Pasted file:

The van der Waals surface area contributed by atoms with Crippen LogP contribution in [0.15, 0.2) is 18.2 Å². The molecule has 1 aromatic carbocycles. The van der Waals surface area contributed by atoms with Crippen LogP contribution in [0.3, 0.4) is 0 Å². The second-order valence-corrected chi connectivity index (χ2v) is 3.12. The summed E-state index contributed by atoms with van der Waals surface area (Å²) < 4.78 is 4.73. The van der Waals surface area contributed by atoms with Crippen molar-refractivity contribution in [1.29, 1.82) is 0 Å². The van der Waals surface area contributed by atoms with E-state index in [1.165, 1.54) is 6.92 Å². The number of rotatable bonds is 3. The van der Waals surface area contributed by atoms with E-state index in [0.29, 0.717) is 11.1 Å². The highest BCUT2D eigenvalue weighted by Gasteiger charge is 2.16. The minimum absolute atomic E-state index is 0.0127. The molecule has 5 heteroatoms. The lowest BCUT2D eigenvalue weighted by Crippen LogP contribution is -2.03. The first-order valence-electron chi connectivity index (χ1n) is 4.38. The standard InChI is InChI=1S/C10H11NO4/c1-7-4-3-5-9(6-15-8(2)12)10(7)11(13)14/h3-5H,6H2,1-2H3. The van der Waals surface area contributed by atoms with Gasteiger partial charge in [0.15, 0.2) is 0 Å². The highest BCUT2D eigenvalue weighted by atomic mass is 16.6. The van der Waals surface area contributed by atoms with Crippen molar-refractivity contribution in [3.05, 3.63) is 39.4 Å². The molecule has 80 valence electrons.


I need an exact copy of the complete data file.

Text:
The van der Waals surface area contributed by atoms with Crippen LogP contribution in [0.15, 0.2) is 18.2 Å². The molecule has 1 aromatic carbocycles. The van der Waals surface area contributed by atoms with Crippen LogP contribution in [0.3, 0.4) is 0 Å². The second-order valence-corrected chi connectivity index (χ2v) is 3.12. The summed E-state index contributed by atoms with van der Waals surface area (Å²) < 4.78 is 4.73. The van der Waals surface area contributed by atoms with Crippen molar-refractivity contribution in [1.29, 1.82) is 0 Å². The van der Waals surface area contributed by atoms with E-state index in [1.165, 1.54) is 6.92 Å². The number of rotatable bonds is 3. The van der Waals surface area contributed by atoms with E-state index in [0.29, 0.717) is 11.1 Å². The highest BCUT2D eigenvalue weighted by Gasteiger charge is 2.16. The minimum absolute atomic E-state index is 0.0127. The molecule has 5 heteroatoms. The lowest BCUT2D eigenvalue weighted by Crippen LogP contribution is -2.03. The first-order valence-electron chi connectivity index (χ1n) is 4.38. The standard InChI is InChI=1S/C10H11NO4/c1-7-4-3-5-9(6-15-8(2)12)10(7)11(13)14/h3-5H,6H2,1-2H3. The van der Waals surface area contributed by atoms with Gasteiger partial charge in [0.15, 0.2) is 0 Å². The highest BCUT2D eigenvalue weighted by atomic mass is 16.6. The van der Waals surface area contributed by atoms with Crippen molar-refractivity contribution in [3.05, 3.63) is 39.4 Å². The molecule has 80 valence electrons.